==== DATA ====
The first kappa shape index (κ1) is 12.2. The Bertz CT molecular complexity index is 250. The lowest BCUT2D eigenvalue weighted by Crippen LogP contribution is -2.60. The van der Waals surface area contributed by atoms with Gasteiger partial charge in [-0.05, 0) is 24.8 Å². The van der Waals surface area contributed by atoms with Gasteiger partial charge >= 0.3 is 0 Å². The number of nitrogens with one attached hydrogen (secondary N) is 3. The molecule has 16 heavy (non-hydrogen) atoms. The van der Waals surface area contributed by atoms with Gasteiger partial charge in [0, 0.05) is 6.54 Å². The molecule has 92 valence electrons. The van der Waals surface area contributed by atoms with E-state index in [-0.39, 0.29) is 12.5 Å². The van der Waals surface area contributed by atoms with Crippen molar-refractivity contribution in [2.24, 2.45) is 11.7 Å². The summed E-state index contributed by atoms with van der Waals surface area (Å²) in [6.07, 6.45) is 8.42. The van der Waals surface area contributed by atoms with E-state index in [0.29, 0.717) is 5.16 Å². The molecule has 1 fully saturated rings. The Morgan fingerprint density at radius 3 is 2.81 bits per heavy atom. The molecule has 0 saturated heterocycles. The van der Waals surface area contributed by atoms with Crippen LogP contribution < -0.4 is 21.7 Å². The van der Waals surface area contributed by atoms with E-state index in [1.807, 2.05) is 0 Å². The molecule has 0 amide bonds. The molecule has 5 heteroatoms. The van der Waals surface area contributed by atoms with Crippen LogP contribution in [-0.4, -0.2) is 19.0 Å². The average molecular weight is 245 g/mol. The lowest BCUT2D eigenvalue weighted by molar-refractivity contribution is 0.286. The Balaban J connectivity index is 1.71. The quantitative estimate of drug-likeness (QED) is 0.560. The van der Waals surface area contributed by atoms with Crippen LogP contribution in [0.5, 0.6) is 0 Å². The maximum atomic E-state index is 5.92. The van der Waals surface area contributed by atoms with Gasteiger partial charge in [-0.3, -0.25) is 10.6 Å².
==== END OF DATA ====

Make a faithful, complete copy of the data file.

The first kappa shape index (κ1) is 12.2. The Bertz CT molecular complexity index is 250. The lowest BCUT2D eigenvalue weighted by Crippen LogP contribution is -2.60. The van der Waals surface area contributed by atoms with Gasteiger partial charge in [-0.05, 0) is 24.8 Å². The van der Waals surface area contributed by atoms with Gasteiger partial charge >= 0.3 is 0 Å². The number of nitrogens with one attached hydrogen (secondary N) is 3. The molecule has 16 heavy (non-hydrogen) atoms. The van der Waals surface area contributed by atoms with Gasteiger partial charge in [0, 0.05) is 6.54 Å². The molecule has 92 valence electrons. The van der Waals surface area contributed by atoms with E-state index in [-0.39, 0.29) is 12.5 Å². The van der Waals surface area contributed by atoms with Crippen molar-refractivity contribution in [2.24, 2.45) is 11.7 Å². The summed E-state index contributed by atoms with van der Waals surface area (Å²) in [6.07, 6.45) is 8.42. The van der Waals surface area contributed by atoms with E-state index in [0.29, 0.717) is 5.16 Å². The molecule has 1 fully saturated rings. The Morgan fingerprint density at radius 3 is 2.81 bits per heavy atom. The molecule has 0 saturated heterocycles. The van der Waals surface area contributed by atoms with Crippen LogP contribution < -0.4 is 21.7 Å². The van der Waals surface area contributed by atoms with E-state index in [1.807, 2.05) is 0 Å². The molecule has 0 amide bonds. The molecule has 5 heteroatoms. The van der Waals surface area contributed by atoms with Crippen LogP contribution in [-0.4, -0.2) is 19.0 Å². The average molecular weight is 245 g/mol. The lowest BCUT2D eigenvalue weighted by molar-refractivity contribution is 0.286. The Balaban J connectivity index is 1.71. The quantitative estimate of drug-likeness (QED) is 0.560. The van der Waals surface area contributed by atoms with Crippen LogP contribution in [0.5, 0.6) is 0 Å². The maximum atomic E-state index is 5.92. The van der Waals surface area contributed by atoms with Gasteiger partial charge in [-0.3, -0.25) is 10.6 Å².